Docosahexaenoic Acid for Reading, Cognition and Behavior in Children Aged 7–9 Years: A Randomized, Controlled Trial (The DOLAB Study)

Centre for Evidence-Based Intervention, University of Oxford, Oxford, United Kingdom.
PLoS ONE (Impact Factor: 3.23). 09/2012; 7(9):e43909. DOI: 10.1371/journal.pone.0043909
Source: PubMed


Omega-3 fatty acids are dietary essentials, and the current low intakes in most modern developed countries are believed to contribute to a wide variety of physical and mental health problems. Evidence from clinical trials indicates that dietary supplementation with long-chain omega-3 may improve child behavior and learning, although most previous trials have involved children with neurodevelopmental disorders such as attention-deficit/hyperactivity disorder (ADHD) or developmental coordination disorder (DCD). Here we investigated whether such benefits might extend to the general child population.

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    • "Results from several studies have shown that PUFA increases fasting glucose concentrations in people with type 2 diabetes mellitus and control groups (37–39) and that this might occur by decreasing the sensitivity of pancreatic β-cells to glucose (40). The satisfactory safety profile in several studies in adults and children (14, 27, 28) and its status as a food supplement makes fish oil-derived PUFA an attractive treatment adjunct to achieve greater glycemic stability in children with CHI. In our study, the primary objective of increased glycemic response was not achieved and the extent of glucose increment observed was lower than hypothesized in the trial protocol. "
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    ABSTRACT: Objective: Congenital hyperinsulinism (CHI) is a rare condition of hypoglycemia where therapeutic options are limited and often complicated by side-effects. Omega-3-polyunsaturated fatty acids (PUFA), which can suppress cardiac myocyte electrical activity, may also reduce ion channel activity in insulin-secreting cells. PUFA supplements in combination with standard medical treatment may improve glucose profile and may reduce glycemic variability in diazoxide-responsive CHI. Design: Open label pilot trial with MaxEPAR liquid (eicosapentaenoic and docosahexaenoic acid) PUFA (3 ml/day for 21 days) in diazoxide-responsive CHI patients (, EudraCT number 201100363333). Methods: Glucose levels were monitored pre-treatment, end of treatment, and at follow-up by subcutaneous continuous glucose monitoring systems (CGMS) in 13 patients (7 girls) who received PUFA. Outcome measures were an improved glucose profile, reduced glycemic variability quantified by a reduction in the frequency of glucose levels <4 and >10 mmol/l, and safety of PUFA. All children were analyzed either as intention to treat (n = 13) or as per protocol (n = 7). Results: Mean (%) CGMS glucose levels increased by 0.1 mmol/l (2%) in intention to treat and by 0.4 mmol/l (8%) in per protocol analysis (n = 7). The frequency of CGMS <4 mmol/l was significantly less at the end of treatment than in the pre-treatment period [556 (7%) vs. 749 (10%)]. Similarly, the frequency of CGMS >10 mmol/l, was also less at the end of treatment [27 (0.3%) vs. 49 (0.7%)]. Except for one child with increased LDL cholesterol, all safety parameters were normal. Conclusion: MaxEPAR was safe and reduced glycemic variability, but did not increase glucose profiles significantly in diazoxide-responsive CHI. The supplemental value of PUFA should be evaluated in a comprehensive clinical trial.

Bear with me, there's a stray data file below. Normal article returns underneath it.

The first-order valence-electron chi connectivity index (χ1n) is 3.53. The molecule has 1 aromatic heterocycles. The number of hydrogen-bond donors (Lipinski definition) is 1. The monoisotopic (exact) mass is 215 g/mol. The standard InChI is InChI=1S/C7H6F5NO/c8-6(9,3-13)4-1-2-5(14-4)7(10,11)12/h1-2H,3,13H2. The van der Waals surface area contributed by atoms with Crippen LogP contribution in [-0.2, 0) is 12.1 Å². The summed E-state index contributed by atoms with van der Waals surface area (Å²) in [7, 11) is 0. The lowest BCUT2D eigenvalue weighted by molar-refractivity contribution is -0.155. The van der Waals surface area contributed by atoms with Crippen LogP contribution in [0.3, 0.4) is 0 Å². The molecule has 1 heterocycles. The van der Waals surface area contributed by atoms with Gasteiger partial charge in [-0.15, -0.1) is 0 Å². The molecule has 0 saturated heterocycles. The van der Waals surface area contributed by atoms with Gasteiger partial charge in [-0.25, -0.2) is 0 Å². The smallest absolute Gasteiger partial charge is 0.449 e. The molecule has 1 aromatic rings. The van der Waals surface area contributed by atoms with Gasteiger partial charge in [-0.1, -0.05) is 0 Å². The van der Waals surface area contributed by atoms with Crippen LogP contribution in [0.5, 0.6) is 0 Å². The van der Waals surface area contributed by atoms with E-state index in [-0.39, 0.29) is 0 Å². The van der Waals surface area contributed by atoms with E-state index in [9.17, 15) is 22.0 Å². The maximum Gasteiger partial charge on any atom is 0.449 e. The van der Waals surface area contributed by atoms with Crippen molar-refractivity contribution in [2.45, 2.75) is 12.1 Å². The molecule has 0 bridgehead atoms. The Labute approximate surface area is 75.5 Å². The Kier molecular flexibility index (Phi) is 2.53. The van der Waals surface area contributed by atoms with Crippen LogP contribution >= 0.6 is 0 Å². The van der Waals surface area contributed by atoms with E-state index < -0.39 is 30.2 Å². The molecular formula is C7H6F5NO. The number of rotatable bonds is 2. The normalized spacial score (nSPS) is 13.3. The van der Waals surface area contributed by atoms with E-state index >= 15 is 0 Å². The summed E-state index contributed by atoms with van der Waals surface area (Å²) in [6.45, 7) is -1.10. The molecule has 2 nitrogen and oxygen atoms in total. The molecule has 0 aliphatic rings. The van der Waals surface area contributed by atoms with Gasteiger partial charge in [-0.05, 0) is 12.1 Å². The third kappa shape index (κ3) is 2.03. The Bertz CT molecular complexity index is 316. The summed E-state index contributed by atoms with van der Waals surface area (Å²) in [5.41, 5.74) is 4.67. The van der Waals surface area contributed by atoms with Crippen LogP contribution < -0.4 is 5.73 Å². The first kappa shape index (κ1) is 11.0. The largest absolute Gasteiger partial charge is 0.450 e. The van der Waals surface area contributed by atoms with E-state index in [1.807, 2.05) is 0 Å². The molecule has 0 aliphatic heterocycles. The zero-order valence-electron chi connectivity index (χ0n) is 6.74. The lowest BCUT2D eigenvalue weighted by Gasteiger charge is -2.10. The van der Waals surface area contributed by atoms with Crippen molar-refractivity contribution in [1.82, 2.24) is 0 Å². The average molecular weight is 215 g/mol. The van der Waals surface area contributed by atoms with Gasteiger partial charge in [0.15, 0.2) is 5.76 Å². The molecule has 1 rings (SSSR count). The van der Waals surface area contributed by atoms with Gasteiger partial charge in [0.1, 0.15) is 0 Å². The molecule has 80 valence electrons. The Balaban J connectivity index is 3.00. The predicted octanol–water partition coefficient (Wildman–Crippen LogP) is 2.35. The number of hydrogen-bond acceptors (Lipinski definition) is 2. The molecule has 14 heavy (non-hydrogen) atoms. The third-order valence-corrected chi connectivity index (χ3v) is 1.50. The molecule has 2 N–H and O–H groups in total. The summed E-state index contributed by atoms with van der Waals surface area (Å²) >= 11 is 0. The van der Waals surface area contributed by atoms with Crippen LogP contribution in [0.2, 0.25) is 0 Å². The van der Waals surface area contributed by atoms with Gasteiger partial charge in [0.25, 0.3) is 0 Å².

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    • "(Cohen's d=−0.343) (Richardson et al., 2012). "
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    • "Daily intakes of DHA (from fish, enriched foods, and supplements) of 200–250 mg·day –1 would most likely provide such levels of DHA in breast milk. Recently, Richardson et al. (2012) reported a highly significant improvement in reading ability scores when schoolchildren (ages 7–9 years), who were initially in the lower 10th or 20th percentiles with respect to reading ability, received daily DHA supplementation (600 mg·day –1 ) over 16 weeks relative to the placebo group. Numerous systematic reviews and meta-analyses based on randomized clinical trials as reported in peer-reviewed medical journals have been published during the past decade on DHA– EPA omega-3 fatty intakes (via diet and supplementation) and cardiovascular-related outcomes. "
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